This chatroom, which appeared alongside the text of the novel, allowed PCKWCK’s readers to discuss the novel while Cohen was writing it. Between October 12th and 16th of 2015, for five hours each day, visitors to PCKWCK’s website could watch Cohen via webcam as he worked and read the novel as it progressed. PCKWCK mimics the serial format of The Pickwick Papers: Cohen wrote one chapter of the novel per day, and readers could discuss and respond to the novel before its completion, much like Dickens’ readers did. However, PCKWCK also modernizes that serial format: the novel appeared online and was produced at an incredibly rapid pace, and readers responded in the chatroom not just after Cohen completed a chapter but also during the five hours he spent writing it. Essentially, PCKWCK heightens the “democratic, participatory potentials” of serialization, which Winter identifies in Dickens’ own work, by condensing and updating the Victorian serial format to reflect the internet culture of our time (6).

For pedagogical purposes, PCKWCK is best suited to college-level work due to the violence and language it depicts. However, because the original text can only be found piecemeal online, PCKWCK is currently most useful when studied as a phenomenon rather than a text. In examining PCKWCK as both an adaptation of Dickens’ novel and a cultural artifact that seeks to mediate the temporal gap between Dickens’ moment and ours, we can discover how Cohen’s work and his working habits speak back to The Pickwick Papers by linking Victorian literary production with contemporary internet culture. The reflexive relationship between Dickens’ original novel and Cohen’s adaptation can help us understand Dickens’ role in our culture as well as allow us to use earlier Victorian models of literary production to analyze those extant today.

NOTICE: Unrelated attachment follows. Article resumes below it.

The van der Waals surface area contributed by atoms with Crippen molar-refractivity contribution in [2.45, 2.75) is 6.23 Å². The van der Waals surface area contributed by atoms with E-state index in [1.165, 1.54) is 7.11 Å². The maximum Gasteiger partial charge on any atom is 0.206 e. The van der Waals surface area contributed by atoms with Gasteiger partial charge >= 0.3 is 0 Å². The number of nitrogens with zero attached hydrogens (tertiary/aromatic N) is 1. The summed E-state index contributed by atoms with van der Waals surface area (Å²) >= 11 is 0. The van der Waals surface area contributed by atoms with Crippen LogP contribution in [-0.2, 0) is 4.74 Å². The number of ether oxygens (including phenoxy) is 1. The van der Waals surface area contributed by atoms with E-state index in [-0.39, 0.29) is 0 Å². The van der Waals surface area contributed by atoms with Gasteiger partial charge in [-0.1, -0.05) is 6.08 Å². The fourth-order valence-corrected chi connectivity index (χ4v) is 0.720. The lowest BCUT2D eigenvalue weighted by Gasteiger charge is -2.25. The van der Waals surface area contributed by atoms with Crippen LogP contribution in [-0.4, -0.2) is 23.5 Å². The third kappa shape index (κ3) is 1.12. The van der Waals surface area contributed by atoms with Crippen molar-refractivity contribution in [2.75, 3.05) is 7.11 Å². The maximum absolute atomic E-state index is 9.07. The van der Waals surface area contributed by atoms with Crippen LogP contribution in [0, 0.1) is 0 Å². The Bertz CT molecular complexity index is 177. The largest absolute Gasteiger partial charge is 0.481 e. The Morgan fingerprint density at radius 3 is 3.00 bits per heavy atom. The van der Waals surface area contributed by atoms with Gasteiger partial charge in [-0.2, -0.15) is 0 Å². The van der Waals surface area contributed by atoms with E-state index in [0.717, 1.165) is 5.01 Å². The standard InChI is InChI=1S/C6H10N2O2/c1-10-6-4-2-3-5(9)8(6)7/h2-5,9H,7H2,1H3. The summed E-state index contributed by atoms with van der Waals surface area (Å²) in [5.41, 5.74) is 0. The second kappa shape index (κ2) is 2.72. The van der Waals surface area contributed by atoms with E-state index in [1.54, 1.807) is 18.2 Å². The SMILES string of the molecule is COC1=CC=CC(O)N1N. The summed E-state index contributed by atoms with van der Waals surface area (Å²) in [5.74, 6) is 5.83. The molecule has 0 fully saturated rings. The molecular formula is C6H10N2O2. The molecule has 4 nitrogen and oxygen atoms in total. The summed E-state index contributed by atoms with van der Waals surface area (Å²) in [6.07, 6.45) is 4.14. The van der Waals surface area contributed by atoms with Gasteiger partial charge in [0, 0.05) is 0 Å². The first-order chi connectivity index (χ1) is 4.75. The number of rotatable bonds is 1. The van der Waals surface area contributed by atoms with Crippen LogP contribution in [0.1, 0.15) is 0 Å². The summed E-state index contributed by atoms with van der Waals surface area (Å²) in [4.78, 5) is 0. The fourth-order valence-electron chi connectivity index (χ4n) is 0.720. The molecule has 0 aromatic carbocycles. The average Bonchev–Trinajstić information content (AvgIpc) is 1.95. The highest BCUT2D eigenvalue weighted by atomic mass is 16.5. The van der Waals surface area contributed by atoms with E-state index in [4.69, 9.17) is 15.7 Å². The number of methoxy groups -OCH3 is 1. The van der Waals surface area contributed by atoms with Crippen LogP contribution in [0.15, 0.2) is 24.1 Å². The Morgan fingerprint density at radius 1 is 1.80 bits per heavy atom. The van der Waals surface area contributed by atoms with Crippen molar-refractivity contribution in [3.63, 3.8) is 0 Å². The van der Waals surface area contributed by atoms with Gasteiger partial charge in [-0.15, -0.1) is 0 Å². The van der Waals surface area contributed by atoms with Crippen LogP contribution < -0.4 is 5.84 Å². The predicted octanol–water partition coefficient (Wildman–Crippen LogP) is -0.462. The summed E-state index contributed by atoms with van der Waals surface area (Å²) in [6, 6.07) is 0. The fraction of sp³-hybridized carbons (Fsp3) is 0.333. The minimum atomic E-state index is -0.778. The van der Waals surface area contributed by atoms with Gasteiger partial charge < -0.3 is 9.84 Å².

Questions for Discussion

Compare the online, real-time publication of PCKWCK with the print, serialized publication of The Pickwick Papers discussed by Robert Patten in “Pickwick Papers and the Development of Serial Fiction.” The two novels share an especially important feature: they both allowed their contemporary readers a feeling of connection with the author and text through serialization. Even if he did not always alter his novels to suit readers’ tastes, Dickens took immense interest in his readers’ letters, often written and sent before a novel finished its run. PCKWCK establishes a similarly responsive relationship between author and writer, but that relationship is complicated by the introduction of the trappings of modern digital culture: the presence of the webcam, the anonymity of the chatroom participants, and the speed at which the novel was written. What do the similarities and differences between Dickens’ novel and Cohen’s adaptation suggest about the relationship between the Victorian period’s literary culture and today’s? How do the two modes of publication comment on each other?